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Suggested Citation:"Appendix A Agenda." Institute of Medicine. 2007. Ethical and Legal Considerations in Mitigating Pandemic Disease: Workshop Summary. Washington, DC: The National Academies Press. doi: 10.17226/11917.
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Appendix A
Agenda

Ethical and Legal Considerations in Mitigating Pandemic Disease

PAHO Headquarters—Conference Room A

525 23rd Street, NW

Washington, D.C.

September 19-20, 2006


AGENDA

Tuesday, September 19, 2006

8:30 a.m.

Continental Breakfast

9:00 a.m.

Welcome and Opening Remarks

Stanley M. Lemon, M.D., Chair,

Forum on Microbial Threats

9:15–10:00 a.m.

KEYNOTE ADDRESS: “Past as Prologue?”

David Heymann, M.D.,

World Health Organization

10:00–10:15 a.m.

Discussion

Suggested Citation:"Appendix A Agenda." Institute of Medicine. 2007. Ethical and Legal Considerations in Mitigating Pandemic Disease: Workshop Summary. Washington, DC: The National Academies Press. doi: 10.17226/11917.
×

Session I:
Understanding the Challenges of the Future by Examining the Past: Influenza/Smallpox/SARS

Moderator: Ruth Berkelman, M.D., Emory University,

Rollins School of Public Health


10:15–11:00 a.m.

Contemplating Pandemics: The Role of Historical

Inquiry in Developing Pandemic-Mitigation Strategies for the Twenty-First Century

Howard Markel, M.D., University of Michigan

11:00–11:45 a.m.

The Smallpox Eradication Campaign

D.A. Henderson, M.D., Center for Biosecurity,

University of Pittsburgh Medical Center

11:45 a.m.–12:30 p.m.

Lessons from SARS

David Heymann, M.D., World Health Organization

12:30–1:00 p.m.

Session I Q&A

1:00–1:45 p.m.

LUNCH

Session II:
Domestic, Regional, and International Preparedness Planning

Moderator: P. Frederick Sparling, M.D., Vice Chair,

Forum on Microbial Threats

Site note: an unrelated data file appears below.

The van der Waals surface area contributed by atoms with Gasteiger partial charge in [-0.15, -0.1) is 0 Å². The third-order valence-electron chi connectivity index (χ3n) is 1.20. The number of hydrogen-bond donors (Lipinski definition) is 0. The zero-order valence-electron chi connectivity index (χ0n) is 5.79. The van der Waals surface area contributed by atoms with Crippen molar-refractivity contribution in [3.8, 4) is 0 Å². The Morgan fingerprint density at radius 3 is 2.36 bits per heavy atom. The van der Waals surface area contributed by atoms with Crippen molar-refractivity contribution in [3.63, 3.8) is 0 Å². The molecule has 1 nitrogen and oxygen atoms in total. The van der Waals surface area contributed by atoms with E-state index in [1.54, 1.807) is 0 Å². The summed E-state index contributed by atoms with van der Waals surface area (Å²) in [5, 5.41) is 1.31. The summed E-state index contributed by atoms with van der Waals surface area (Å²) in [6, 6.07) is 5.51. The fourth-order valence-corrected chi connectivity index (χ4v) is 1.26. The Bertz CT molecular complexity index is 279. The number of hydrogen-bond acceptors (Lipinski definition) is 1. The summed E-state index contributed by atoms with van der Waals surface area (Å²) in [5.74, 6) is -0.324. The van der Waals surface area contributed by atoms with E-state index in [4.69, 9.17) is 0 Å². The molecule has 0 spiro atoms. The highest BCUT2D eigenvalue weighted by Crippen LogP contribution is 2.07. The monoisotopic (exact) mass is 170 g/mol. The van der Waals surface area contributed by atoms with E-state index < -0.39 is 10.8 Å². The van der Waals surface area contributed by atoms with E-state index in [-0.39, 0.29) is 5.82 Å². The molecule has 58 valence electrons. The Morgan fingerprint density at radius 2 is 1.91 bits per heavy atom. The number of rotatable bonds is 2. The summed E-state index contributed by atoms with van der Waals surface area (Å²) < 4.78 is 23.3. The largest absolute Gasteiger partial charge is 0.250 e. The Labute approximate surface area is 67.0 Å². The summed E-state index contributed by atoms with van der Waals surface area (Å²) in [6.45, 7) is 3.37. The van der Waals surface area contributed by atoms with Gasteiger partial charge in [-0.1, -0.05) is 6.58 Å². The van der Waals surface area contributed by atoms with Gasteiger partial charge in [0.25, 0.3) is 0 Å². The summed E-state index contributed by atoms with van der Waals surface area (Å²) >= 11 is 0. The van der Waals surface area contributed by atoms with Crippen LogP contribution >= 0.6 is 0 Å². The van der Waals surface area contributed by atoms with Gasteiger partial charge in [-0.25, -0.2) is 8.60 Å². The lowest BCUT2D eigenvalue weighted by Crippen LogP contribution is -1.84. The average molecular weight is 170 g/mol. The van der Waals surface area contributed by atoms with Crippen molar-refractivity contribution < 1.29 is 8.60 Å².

1:45–2:30 p.m.

U.S. Government Preparedness Plans

Bruce Gellin, M.D., Office of the Secretary,

Department of Health and Human Services

2:30–3:15 p.m.

Regional Planning Efforts

Oscar J. Mujica, M.D., M.P.H., P.H.E.,

Pan American Health Organization

3:15–3:45 p.m.

Q&A

3:45–4:00 p.m.

BREAK

4:00–4:45 p.m.

Ethical Considerations in International Preparedness

Planning Efforts

Alexander Morgan Capron, University of Southern

California

Suggested Citation:"Appendix A Agenda." Institute of Medicine. 2007. Ethical and Legal Considerations in Mitigating Pandemic Disease: Workshop Summary. Washington, DC: The National Academies Press. doi: 10.17226/11917.
×

4:45–5:15 p.m.

Open Discussion of Session II

5:15–6:00 p.m.

Open Discussion of Day 1

6:00 p.m.

Adjourn

Wednesday, September 20, 2006

8:00 a.m.

Continental Breakfast

8:30 a.m.

Opening Remarks/Summary of Day 1:

Margaret A. Hamburg, M.D.,

Vice Chair, Forum on Microbial Threats

Session III:
Disease Mitigation Strategies–Quarantine, Containment and Modeling

Moderator: Gary Roselle, M.D., Program Director for Infectious Diseases,

Department of Veterans Affairs Central Office

8:45–9:30 a.m.

Public Health and Ethical Considerations in

Planning for Quarantine

Martin Cetron, M.D.,

Centers for Disease Control and Prevention

9:30–10:15 a.m.

Preparing for Pandemic Influenza:

Legal and Ethical Challenges

Lawrence Gostin, J.D.,

Georgetown University School of Law

10:15–10:30 a.m.

Discussion

10:30–11:15 a.m.

The Role of Modeling in Infectious Disease

Mitigation and Containment

Joshua Epstein, Ph.D., The Brookings Institution

11:15–11:45 a.m.

Discussion Panel:

  • Timothy C. Germann, Ph.D., Los Alamos National Laboratory

  • James LeDuc, M.D., Centers for Disease Control and Prevention